To accommodate the thickness limitations on the resist patterns, two hard mask structures have been conventionally used for forming the 90 nm node structures, which include the TaN-based metal hard mask (MHM) structure and the low temperature oxide-based (LTO-based) hard mask structure containing a near-frictionless carbon layer (typically referred to as NFC, which is a hydrogenated diamond-like carbon film that is commercially available from Japan Synthetic Rubber).

The TaN-based MHM structure contains a complex stack of layers that each performs a different function. First, a silicon-based anti-reflection coating (SiARC) layer is provided directly under the resist layer to absorb the lithographic light during the resist-imaging step and to prevent reflection of the light back into the resist layer. The SiARC layer further enhances adhesion between the TaN MHM layer and the resist layer. Second, a TaN layer with a high nitrogen content is provided under the SiARC layer as the metal hard mask layer, which also provides optical transparency for optical overlay. Third, a diamond-like carbon (DLC) layer is provided under the TaN layer as a CMP stop layer. Finally, an optional oxide layer can be formed above the ILD structure by a tetraethylorthosilicate (TEOS)-based process to provide an adhesion-enhancing layer for the TaN-based MHM structure and an oxygen barrier layer for the ILD structure.

In a typical TaN-based pattern transferring process, a resist layer is first applied onto the SiARC layer and then developed by photo- or electron beam-based lithography to form a desired pattern therein. The pattern in the resist layer is transferred to into the SiARC layer, the TaN MHM layer, and the DLC layer by RIE techniques. During the RIE process, the resist layer is consumed, and the SiARC/TaN-MHM/DLC stack is subsequently used as hard mask to transfer the pattern further into the ILD layer.

Pattern damage may occur during the pattern transfer from the SiARC/TaN-MHM/DLC hard mask stack to the ILD layer. Since the TaN MHM layer is not thick enough for protecting the masked region of the ILD layer during the RIE process, a highly polymerizable component (such as CH3F) is added during the RIE process to prevent the TaN MHM layer from being eroded too soon. However, the polymer layer formed by such a polymerizable component accumulates on sidewalls of the pattern to be transferred, leading to significant reduction in the critical dimension (CD) of the transferred pattern as well as increased roughness on the surfaces of the transferred pattern. Typical CD reduction resulting from the TaN-based pattern transferring process may amount to about 25 nm. The CD reduction not only significantly reduces the useful size of metal wirings in the 90 nm node and 65 nm node devices, but also leads to complete pattern transfer failure for the 45 nm node devices.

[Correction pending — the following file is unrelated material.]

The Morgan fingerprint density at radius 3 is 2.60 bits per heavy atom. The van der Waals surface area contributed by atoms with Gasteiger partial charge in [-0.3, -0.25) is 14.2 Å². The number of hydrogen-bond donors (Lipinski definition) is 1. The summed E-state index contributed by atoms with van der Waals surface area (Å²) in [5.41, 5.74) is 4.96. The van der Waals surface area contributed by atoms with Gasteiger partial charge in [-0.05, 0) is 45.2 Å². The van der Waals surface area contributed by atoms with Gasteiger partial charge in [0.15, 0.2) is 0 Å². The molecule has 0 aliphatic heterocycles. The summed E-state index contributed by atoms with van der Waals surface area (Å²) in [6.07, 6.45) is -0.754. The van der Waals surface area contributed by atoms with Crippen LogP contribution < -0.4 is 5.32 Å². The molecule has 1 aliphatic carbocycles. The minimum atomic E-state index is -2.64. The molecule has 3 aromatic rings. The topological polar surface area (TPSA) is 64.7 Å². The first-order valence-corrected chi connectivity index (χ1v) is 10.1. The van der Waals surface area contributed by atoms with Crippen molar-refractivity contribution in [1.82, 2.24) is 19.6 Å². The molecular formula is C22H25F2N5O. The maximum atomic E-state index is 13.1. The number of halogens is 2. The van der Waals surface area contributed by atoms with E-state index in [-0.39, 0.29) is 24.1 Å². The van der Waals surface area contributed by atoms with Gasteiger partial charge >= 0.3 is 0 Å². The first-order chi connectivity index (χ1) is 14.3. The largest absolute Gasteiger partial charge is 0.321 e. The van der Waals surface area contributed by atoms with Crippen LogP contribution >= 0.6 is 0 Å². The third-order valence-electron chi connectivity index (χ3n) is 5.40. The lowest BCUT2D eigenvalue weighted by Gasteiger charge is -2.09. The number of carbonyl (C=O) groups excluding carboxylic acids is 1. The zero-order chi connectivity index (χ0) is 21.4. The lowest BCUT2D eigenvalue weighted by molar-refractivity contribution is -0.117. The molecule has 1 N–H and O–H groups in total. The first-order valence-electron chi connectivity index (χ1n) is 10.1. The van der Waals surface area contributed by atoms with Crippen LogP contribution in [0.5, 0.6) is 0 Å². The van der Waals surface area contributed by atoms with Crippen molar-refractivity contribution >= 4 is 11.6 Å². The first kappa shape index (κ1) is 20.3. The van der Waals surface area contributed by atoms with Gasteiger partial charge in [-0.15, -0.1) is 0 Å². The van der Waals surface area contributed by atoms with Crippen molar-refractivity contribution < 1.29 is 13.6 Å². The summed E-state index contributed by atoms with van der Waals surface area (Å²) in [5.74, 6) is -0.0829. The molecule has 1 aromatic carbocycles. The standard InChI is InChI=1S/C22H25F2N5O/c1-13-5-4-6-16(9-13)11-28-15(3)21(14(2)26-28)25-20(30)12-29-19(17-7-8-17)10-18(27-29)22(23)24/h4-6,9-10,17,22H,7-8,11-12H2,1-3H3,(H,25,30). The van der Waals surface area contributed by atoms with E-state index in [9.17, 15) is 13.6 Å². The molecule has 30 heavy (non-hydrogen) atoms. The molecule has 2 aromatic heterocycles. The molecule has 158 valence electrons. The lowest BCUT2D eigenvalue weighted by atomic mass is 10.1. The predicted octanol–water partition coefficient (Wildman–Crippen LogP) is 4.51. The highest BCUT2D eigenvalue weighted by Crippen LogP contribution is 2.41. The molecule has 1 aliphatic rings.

A common approach in solving the CD reduction problem is to increase the line width for compensating the line width reduction occurred during the RIE process. However, the increased line width causes corresponding reduction in the line spacing for a given device density, and the reduced line spacing in turn leads to reduced resist width and increased resist aspect ratio. Consequently, this approach inevitably leads to resist collapse in 45 nm node devices or sub-45 nm node devices (where the device density is very high) and therefore cannot be a viable process remedy for such devices.

The LTO-based hard mask structure also contains a complex stack of layers, including, from top to the bottom, a SiARC layer for anti-reflection and adhesion-enhancement, a LTO hard mask layer, and a NFC secondary pattern transfer layer. In a typical LTO-based pattern transferring process, a resist layer is applied onto the SiARC layer and developed by photo- or electron beam-based lithography to form a desired pattern therein. The pattern in the resist layer is then transferred to into the SiARC layer and the LTO hard mask layer by a first RIE step. Subsequently, the pattern is transferred to the NFC layer by a second RIE step.

The thickness of the NFC layer is chosen so that the combined thickness of the SiARC/LTO/NFC stack is sufficient to function as a hard mask to protect the masked region of the underlying ILD layer during the pattern transfer. Since the NFC secondary pattern transfer layer contains organic CH, its removal typically requires an oxygen-based RIE step. For dense ILD materials with medium to high dielectric constants (k), the LTO/NFC-based pattern transferring process is suitable because such dense ILD materials are resistant to oxygen-based RIE damages. However, when used with low-k or ultra low-k ILD materials, the LTO/NFC-based pattern transferring process may result in significant pattern damages (which can amount to a 25 nm increase in the critical dimension of the pattern transferred), because the low-k or ultra low-k ILD materials are particularly vulnerable to attacks by oxygen-based RIE.

There is therefore a continuing need for improved pattern transfer methods and improved hard mask stacks that can be used for transferring resist pattern into low-k or ultra low-k ILD materials.

SUMMARY OF THE INVENTION